We attach a great deal of importance to the music. We know it can make all the difference.
To be announced…
Joaquin Amenabar (Argentina)
I’m often asked what tango music is best for dancing. Over the last 20 years, I’ve witnessed lots of fads. Back in the 90s, there was some great music being played in the milongas of Buenos Aires. Much has changed since then, and not all for the better. In Argentina, all the rage now is for singers from the 50s, while in Europe there is much interest for the sextets of the late 20s.
Fashions come and go.
For many comfort is to be found in the Golden Era. But what is the Golden Era? Personally, I believe lovely danceable music can be found in all the musical periods. For me having a criteria on which to determine whether music is danceable or not, irrespective of my personal taste, or the taste of the DJ is an important aspect. Indeed, this complex but interesting topic is the subject of my next book. Its aim will be to set the DJs free of current fads and fashions and give them true independence of choice.
David Thomas (UK)
David is the resident DJ of the Tango Journey Milonga in the UK and is guest DJ elsewhere in the UK and across Europe. His music is traditional tango from 1920s to 1950s Buenos Aires.
David has recently published the book ‘Getting To Know: Twenty Tango Orchestras’ which introduces the reader to the orchestra leaders, the signature sounds, and the most popular singers and musicians.
Andy Stein (USA)
Andy and his wife Olimpia have been hosting free weekly milongas, practicas and lessons at their home in Virginia since 2010. He has a great deal of experience and has played at his own events as well as other tango marathons and encentros. His music selection is golden age traditional, 1935-1955.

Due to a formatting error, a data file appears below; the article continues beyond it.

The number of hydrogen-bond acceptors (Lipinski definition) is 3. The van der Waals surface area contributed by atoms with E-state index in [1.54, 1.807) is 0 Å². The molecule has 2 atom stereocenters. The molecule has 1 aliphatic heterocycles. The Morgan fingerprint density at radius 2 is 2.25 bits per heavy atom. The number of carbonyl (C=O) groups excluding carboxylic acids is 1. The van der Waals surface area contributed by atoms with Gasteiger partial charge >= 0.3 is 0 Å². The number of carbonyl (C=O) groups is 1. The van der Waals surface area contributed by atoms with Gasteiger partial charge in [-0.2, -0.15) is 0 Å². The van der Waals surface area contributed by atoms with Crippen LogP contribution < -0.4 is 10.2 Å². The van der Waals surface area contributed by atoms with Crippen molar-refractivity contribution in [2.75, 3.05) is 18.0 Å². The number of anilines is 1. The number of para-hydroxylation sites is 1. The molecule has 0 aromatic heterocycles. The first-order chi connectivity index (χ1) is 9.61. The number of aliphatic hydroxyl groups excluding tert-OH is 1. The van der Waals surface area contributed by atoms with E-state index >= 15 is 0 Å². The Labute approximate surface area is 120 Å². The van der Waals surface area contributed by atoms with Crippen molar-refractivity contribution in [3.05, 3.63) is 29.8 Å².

Andy is also the organizer of the Encuentro+ in Newport News, Virginia, which many consider to be one of the best in the US. https://www.facebook.com/groups/Encuentrothon/. Encentro + Website: https://goo.gl/fFNCVD
Adriana Herrera (Spain)
I love to play tandas from the rich decade of the 1940s, shifting between the big orchestras and between rhythmic and melodic songs, while trying to keep the emotions of the evening on an even keel while letting the dance floor breathe between cortinas.
Alan Twigg (UK)
I love playing the beautiful rich music that tango is. It’s a genuine pleasure for me to put together tandas that move people to dance.
There is so much wonderful music to choose from and so much richness and depth. It’s amazing. There are wonderful orchestras, truly talented singers and some incredible combinations of both.
Not only that, nothing is fixed. Some months I love a particular orchestra and the next month I’ve fallen for another. All of us, whether we are dancers, DJs or both are always discovering something new in the music. Isn’t that marvellous? We are all very lucky to have Tango. I enjoy playing music from the late 20s through to the 50s, but the majority of the tracks I play are from between 1935 and 1945.
Damian Desmaras (Argentina)
I’ve been organizing and playing music at milongas in Tenerife since 2007. I’m also very active at a number of events across Europe, both in the role of „maestro“ and of DJ. I love to keep the energy of a milonga high by choosing from a wide breadth of orchestras, mainly from the 40s and 50s.
I always want to show respect to the dancers and the dance floor and always try to remember that milongas are supposed to be a party where people come in search of amusement.